This article tracks the evolution of the concept “event” through several iterations in narrative theory, from the compact, nugget-like verbal object favored in structuralist accounts, through the expanded multipart schema adapted from cognitive studies, to a more recent dynamic conception that treats events less like things than systems. Contemporary cognitive approaches allow the recognition of events as subject to change over the course of reading and beyond, allowing a more capacious analysis than simply identifying ambiguity. In an analysis of core examples of unnatural narrative (types most generally accepted as unnatural), the “event-as-system” concept is shown to be versatile in dealing with complex, problematic event types, including cases where events are posited and then negated, or proposed and then continuously revised— cases that problematize notions of the event and of eventfulness. The article uses as case studies Samuel Beckett’s novel Molloy, Brian Singer’s film The Usual Suspects, Robert Coover’s short story “The Babysitter,” and Shelley Jackson’s novel Half Life and argues that a more effective approach to such texts, via the event-as-system model, will not only better illuminate how they work but also allow a more radical reexamination of the category “event” itself than unnatural narratology has yet undertaken. The article concludes by sketching out the trajectories for such a larger project.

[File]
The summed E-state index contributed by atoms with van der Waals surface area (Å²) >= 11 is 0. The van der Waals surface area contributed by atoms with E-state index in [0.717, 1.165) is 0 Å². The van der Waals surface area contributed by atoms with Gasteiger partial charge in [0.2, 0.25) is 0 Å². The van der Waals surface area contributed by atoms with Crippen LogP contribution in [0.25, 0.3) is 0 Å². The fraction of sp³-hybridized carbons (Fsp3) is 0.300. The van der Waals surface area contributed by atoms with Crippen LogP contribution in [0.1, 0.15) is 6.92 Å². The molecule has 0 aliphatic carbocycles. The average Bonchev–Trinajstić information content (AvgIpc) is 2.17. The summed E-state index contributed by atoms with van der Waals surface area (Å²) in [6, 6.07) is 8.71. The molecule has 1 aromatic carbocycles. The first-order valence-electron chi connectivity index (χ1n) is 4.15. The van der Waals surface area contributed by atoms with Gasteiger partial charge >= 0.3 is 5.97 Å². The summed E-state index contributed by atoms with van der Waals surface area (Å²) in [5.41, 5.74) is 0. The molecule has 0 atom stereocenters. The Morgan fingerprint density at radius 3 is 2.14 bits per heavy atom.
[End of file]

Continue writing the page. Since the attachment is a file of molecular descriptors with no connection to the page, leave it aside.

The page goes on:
You do not currently have access to this content.